Wednesday, March 21, 2007

Informational interviews put you on company’s radar
Lisa Bonos

During Cecile Niang's job search, she learned that some of the most important interviews are those where the job-seeker is asking the questions — and initiated the meeting in the first place.

Like many other job-seekers looking for candid opinions about a company or industry that interests them, Niang asked a contact to take some time out of her busy schedule for an informational interview. Such meetings often lead to new contacts, and sometimes directly to new jobs.

Niang, now an infrastructure specialist at the World Bank, heard about an opening at the bank that piqued her interest after several informational interviews there.

After three months of formal interviewing, the job was hers.

And Niang does not think she is an anomaly. By meeting people through informational interviews, “you might be at the right place in the right moment--with the right experience, of course,” she says.

William Krents, an MBA student, has had similar success with informational interviewing. He set out to learn more about investment banking and did some productive networking in the process.

Krents will be interning this summer and he credits an informational interview as the key to getting his foot in the door. An informational interview Krents had months ago with a contact outside the investment banking firm led to “getting my resume across the table to at least get the interview,” he says.

Could he have gotten the position without the informational interview? Krents doubts that. The firm does not recruit at the plae where he was studying, so he says the informational interview helped get him on the firm's radar.

Krents says he went into that informational interview looking to make new contacts--not expecting to end up with a job.

“Sometimes people aren't in a position to give you a job, but they can give you information about the field,” he says.

Peter Brown, the managing director of the office of career management at a business school, says his office sees the tool as one of the best ways to network because it shows initiative.

“If you can walk out with a contact that remembers you as a positive, energetic, enthusiastic person that is willing to do necessary legwork, that person will see you when they see an opening,” Brown says.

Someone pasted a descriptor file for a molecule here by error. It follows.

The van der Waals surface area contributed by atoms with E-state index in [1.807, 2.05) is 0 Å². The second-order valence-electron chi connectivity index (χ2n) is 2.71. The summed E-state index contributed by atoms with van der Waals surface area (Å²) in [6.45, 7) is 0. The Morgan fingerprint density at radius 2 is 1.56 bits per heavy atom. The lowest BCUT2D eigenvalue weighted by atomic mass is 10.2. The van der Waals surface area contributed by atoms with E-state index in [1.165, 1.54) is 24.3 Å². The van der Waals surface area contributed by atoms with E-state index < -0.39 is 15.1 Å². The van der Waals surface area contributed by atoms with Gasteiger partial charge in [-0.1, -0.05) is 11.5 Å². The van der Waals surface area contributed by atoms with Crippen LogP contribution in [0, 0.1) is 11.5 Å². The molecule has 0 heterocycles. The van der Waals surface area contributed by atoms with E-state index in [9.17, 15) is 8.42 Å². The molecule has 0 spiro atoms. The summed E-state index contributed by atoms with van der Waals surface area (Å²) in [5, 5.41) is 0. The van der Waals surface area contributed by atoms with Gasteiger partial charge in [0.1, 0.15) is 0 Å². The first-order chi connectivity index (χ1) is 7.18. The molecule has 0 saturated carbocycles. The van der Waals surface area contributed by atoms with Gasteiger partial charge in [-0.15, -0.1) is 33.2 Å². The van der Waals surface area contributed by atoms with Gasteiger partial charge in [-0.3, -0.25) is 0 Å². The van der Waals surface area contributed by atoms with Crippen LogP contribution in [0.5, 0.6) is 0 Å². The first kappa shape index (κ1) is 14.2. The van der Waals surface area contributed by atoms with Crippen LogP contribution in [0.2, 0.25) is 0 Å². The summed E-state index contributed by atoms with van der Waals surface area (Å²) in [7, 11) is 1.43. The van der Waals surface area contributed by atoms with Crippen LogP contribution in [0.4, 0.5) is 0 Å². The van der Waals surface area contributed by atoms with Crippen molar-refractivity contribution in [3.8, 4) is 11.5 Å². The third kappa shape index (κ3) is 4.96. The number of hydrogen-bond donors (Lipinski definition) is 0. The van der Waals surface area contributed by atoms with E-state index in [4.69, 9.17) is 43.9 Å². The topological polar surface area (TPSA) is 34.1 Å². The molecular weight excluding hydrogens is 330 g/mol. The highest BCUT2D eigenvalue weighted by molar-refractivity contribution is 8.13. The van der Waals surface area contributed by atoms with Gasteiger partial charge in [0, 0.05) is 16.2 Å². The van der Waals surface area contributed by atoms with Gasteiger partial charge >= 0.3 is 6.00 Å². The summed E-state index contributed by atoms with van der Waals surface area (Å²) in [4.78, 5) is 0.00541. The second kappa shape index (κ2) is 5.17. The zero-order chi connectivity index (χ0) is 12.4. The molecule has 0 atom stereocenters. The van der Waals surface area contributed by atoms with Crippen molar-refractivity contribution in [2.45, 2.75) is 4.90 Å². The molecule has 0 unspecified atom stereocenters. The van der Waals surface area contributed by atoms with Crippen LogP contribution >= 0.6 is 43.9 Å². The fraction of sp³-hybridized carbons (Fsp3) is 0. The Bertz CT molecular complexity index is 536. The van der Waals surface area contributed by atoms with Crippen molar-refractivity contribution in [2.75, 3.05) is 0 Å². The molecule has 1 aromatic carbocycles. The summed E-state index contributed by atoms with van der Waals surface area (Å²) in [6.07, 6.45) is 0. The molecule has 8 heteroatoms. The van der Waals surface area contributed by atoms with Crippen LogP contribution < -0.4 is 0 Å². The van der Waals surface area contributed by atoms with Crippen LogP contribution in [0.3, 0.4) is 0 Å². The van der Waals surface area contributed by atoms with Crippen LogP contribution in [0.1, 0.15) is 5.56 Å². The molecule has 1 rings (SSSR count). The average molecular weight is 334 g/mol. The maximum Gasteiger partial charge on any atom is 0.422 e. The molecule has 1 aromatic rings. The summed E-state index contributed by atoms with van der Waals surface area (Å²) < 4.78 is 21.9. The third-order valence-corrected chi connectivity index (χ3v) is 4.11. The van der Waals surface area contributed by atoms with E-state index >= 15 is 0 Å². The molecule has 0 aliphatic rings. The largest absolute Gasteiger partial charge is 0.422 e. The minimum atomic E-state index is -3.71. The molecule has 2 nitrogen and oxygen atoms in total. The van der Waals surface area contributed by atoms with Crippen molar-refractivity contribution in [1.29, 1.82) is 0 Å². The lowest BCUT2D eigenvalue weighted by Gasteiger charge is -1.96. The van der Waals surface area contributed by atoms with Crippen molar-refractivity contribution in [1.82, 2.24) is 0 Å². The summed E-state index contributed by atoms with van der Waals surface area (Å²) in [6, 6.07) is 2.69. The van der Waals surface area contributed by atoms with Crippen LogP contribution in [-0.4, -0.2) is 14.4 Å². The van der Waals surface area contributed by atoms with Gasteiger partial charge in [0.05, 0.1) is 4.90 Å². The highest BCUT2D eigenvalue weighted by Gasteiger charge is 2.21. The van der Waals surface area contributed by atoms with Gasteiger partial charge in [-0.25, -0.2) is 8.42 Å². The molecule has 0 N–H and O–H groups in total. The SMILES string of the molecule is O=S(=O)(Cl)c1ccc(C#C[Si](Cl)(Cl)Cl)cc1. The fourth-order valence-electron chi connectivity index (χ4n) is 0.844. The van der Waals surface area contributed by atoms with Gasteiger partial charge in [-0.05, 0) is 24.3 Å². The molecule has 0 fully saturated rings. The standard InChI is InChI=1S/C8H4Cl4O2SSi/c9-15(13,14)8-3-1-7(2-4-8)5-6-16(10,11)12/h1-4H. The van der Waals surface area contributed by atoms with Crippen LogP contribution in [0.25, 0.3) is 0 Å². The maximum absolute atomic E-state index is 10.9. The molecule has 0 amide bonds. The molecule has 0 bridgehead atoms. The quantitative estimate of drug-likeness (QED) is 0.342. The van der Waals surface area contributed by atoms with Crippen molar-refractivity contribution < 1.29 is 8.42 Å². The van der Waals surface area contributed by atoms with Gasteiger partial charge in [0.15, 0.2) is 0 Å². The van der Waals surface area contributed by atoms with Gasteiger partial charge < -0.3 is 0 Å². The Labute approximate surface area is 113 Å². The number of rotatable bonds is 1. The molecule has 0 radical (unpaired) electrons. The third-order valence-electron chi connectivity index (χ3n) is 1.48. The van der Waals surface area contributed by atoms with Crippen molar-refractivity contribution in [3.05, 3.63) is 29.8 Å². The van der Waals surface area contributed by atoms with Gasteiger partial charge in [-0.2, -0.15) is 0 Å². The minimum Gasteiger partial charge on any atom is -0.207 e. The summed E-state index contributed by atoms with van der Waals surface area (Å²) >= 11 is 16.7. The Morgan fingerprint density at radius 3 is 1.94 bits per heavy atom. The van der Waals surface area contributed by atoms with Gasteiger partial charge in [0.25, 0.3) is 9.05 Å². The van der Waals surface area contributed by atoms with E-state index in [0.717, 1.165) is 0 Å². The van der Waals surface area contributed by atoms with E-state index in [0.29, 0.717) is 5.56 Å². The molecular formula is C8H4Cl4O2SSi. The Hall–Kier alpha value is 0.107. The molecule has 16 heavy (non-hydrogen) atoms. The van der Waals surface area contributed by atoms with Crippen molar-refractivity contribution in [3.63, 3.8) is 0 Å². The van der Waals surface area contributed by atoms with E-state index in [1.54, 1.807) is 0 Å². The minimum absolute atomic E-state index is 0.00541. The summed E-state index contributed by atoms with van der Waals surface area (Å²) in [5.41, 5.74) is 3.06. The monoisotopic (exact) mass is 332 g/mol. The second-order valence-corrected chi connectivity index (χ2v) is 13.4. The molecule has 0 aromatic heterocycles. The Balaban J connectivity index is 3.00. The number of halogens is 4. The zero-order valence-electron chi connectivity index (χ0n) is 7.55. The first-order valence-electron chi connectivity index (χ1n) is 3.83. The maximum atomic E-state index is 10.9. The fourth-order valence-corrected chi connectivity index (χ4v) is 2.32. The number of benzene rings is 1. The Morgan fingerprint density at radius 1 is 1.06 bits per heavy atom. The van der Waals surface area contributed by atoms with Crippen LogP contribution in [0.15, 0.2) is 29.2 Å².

Brown stresses that it is most important to build a relationship by keeping the conversation going, such as by sending a thank-you note immediately.

Niang emphasises that post-interview follow-up should also show that any advice given was not in vain. For example, if during an informational interview you get suggestions on how to revise your resume, it is important to e-mail your updated resume to the person who helped you, she says.

Randall Kempner, of the Council on Competitiveness, gets so many requests for informational interviews that he comes prepared with his own paperwork--a list of organisations and resources that the job-seeker might find handy.

Kempner works for a small non-profit organisation, so the informational interviews he agrees to do not often lead to job opportunities there. But he says that the request for a job is implied in the request for an informational interview.

“The person making the request and the person giving the interview knows the person is asking, 'Can I have an interview?'” he says.

Not everyone sees informational interviews in this light.

Larry Corcoran, a manager of international finance who also does recruiting for her firm's finance team, says that when he agrees to such an interview, he removes his recruiting hat.

Corcoran has been on both sides of informational interviews--he sought them out when he was an MBA student and now conducts them as a recruiter. He views requests for informational interviews as just that --requests for information. He says that if someone approached him for an informational interview and turned that into an attempt to get a job at his company, he would feel as if he had been misled.

Corcoran says job-seekers “shouldn't use informational interviews necessarily as a doorway into a company because that's not the pretense for which the informational interview was set up.”

Brown, of the career office at a business school, cautions students that the informational interview is not to be viewed as a job opportunity--it is best to take a networking approach. “There's a tendency to think you're going to end up with a job; that is not the objective. The objective is to make a connection.”

LA Times -Washington Post